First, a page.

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the new science

The emergence of the new science in the seventeenth century brought with it the need for new institutions. The informal gatherings of natural philosophers in Oxford and London, Paris and Florence soon revealed the need for patronage and more efficient means of communicating experimental findings and new ideas. The first scientific institution was formed in Florence, the Accademia del Cimento in 1657. It lasted only a decade. Then followed the Royal Society of London which was founded in 1660 and given Royal patronage and an imprimatur in 1662. The Royal Academy of Sciences in Paris quickly followed in 1666.

Both the Royal Society of London and the new science in general soon had critics and it was not long before a history of the Society was commissioned which was aimed at defending it. Sprat published his polemical 'history' in 1667, just seven years after the founding of the Society. Others also rose to the task of defending the new science such as Joseph Glanvill.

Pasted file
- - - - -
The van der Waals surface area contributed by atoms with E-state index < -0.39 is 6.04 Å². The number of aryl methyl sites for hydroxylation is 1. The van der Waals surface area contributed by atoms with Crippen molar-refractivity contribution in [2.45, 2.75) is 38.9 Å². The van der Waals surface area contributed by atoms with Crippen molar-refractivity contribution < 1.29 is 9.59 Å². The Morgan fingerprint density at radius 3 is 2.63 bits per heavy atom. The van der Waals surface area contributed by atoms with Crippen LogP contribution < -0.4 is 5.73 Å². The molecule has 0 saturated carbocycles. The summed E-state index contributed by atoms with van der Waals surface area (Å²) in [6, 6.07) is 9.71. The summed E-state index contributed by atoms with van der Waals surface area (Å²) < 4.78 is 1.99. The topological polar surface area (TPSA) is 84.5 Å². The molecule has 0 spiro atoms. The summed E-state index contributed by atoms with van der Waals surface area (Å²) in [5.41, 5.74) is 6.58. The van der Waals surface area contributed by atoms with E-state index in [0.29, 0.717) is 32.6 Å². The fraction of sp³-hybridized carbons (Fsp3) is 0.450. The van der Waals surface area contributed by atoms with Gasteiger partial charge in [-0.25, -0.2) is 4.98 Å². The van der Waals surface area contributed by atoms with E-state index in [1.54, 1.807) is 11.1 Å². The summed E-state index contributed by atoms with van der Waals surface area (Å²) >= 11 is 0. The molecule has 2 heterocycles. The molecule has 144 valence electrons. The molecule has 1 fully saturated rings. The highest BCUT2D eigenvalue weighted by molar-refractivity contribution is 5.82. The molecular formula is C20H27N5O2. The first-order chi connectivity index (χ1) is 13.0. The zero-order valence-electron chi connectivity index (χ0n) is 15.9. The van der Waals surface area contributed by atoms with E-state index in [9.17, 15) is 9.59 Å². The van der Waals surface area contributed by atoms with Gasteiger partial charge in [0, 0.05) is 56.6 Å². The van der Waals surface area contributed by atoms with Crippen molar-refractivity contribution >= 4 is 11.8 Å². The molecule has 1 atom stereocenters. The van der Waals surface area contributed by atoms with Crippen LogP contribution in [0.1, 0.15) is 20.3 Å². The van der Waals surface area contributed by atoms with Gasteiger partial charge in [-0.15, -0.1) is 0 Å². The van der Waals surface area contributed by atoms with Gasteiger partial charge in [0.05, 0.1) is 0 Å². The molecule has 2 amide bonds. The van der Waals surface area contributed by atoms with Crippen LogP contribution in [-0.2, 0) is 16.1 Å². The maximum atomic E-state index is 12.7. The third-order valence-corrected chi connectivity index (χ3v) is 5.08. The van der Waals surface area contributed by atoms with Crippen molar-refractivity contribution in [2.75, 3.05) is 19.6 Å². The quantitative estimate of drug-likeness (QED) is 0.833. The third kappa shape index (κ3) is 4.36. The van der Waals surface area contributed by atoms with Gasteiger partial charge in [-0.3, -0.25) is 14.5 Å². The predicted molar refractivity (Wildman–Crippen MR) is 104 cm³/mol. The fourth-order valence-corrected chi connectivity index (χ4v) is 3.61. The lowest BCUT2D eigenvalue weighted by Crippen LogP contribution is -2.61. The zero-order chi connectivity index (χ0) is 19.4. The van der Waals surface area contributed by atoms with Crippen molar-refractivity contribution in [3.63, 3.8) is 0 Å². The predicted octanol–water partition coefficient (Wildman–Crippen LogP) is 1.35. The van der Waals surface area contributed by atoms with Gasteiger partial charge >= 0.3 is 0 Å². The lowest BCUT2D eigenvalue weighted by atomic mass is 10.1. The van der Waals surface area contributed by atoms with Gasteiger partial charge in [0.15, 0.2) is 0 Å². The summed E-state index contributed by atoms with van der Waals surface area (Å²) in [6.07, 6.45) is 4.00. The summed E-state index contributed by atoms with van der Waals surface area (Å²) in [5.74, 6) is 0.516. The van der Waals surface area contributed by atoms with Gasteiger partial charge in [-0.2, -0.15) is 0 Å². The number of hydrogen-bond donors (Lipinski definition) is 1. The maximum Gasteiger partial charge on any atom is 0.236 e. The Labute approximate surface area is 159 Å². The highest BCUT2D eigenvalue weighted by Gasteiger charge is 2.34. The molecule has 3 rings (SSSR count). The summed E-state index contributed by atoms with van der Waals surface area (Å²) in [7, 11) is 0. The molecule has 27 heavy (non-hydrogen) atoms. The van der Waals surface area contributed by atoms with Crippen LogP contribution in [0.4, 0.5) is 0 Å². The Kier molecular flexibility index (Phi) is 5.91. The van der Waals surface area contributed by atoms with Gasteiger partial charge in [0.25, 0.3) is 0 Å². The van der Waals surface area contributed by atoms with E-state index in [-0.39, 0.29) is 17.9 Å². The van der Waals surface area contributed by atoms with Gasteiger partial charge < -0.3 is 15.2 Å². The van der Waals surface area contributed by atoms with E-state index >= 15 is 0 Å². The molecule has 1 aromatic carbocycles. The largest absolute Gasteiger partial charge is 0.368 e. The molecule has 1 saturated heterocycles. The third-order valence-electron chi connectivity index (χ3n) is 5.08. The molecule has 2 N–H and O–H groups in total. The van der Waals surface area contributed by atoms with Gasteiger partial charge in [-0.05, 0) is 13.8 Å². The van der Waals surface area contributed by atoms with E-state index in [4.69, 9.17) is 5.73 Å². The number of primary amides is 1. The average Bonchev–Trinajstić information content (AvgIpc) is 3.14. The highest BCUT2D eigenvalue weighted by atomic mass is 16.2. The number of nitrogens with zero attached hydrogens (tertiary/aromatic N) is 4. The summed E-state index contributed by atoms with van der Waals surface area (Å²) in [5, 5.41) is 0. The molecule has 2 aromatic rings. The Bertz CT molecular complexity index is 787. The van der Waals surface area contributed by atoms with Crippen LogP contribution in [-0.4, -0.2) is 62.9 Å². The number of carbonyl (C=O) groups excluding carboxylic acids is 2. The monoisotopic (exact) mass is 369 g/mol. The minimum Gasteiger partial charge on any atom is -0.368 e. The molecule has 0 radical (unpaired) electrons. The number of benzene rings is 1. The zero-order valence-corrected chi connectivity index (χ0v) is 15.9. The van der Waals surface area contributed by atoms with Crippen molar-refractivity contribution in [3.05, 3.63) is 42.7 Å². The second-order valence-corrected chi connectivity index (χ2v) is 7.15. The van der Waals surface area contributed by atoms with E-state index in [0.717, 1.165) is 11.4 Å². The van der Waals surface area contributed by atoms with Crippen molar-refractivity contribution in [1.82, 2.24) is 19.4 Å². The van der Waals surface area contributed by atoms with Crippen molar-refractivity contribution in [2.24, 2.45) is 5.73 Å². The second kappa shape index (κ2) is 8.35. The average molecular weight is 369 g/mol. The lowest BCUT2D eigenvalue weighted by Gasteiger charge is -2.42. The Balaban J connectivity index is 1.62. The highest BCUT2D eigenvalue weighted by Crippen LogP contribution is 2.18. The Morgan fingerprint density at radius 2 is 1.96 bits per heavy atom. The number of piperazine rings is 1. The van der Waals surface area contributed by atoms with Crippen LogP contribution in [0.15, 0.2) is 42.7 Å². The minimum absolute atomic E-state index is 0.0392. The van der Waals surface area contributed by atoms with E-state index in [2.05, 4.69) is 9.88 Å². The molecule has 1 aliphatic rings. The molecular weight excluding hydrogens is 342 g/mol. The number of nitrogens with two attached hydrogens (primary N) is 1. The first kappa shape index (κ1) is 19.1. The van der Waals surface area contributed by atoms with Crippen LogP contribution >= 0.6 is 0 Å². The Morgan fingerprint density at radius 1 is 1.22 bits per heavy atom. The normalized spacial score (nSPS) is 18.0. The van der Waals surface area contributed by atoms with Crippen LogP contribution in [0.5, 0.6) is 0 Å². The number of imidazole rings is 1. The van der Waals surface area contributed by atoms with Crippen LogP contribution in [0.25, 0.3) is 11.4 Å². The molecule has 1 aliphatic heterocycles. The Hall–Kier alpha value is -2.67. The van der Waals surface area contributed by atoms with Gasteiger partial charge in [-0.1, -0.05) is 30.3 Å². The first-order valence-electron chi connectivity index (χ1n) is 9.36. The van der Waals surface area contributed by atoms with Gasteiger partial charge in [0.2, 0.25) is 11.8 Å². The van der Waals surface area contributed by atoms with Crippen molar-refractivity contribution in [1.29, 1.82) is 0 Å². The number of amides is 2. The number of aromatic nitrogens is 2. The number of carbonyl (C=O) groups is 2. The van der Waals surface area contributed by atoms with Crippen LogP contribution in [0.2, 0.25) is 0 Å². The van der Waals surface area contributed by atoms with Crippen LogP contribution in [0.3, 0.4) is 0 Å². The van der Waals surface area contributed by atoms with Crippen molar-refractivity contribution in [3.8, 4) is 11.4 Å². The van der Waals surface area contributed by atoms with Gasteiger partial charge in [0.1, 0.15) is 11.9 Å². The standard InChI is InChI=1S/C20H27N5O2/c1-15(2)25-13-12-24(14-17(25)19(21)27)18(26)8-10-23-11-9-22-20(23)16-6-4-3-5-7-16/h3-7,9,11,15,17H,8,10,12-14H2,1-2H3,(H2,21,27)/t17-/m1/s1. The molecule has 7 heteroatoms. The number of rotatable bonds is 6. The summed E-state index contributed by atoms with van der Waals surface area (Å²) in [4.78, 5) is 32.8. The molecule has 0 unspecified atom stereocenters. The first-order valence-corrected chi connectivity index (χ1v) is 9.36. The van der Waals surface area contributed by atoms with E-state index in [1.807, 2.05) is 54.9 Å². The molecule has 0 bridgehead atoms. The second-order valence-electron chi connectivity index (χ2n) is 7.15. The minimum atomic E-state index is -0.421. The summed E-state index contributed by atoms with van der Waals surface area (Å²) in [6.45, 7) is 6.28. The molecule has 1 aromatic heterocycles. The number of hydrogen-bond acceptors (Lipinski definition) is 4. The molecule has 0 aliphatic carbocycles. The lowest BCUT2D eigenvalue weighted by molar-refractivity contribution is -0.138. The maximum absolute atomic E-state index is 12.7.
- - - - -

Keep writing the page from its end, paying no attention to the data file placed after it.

The new science continued to flourish even though the new scientific institutions waxed and waned in their influence and effectiveness. But throughout the early modern period critics and traditionalists continued to voice their concerns. By the end of the century a 'battle of the books' was being waged between the 'ancients' like Sir William Temple and the 'moderns' such as the young William Wotton. Jonathan Swift commented in his satire on this battle that 'In this quarrel whole rivulets of ink have been exhausted, and the virulence of both parties enormously augmented'.

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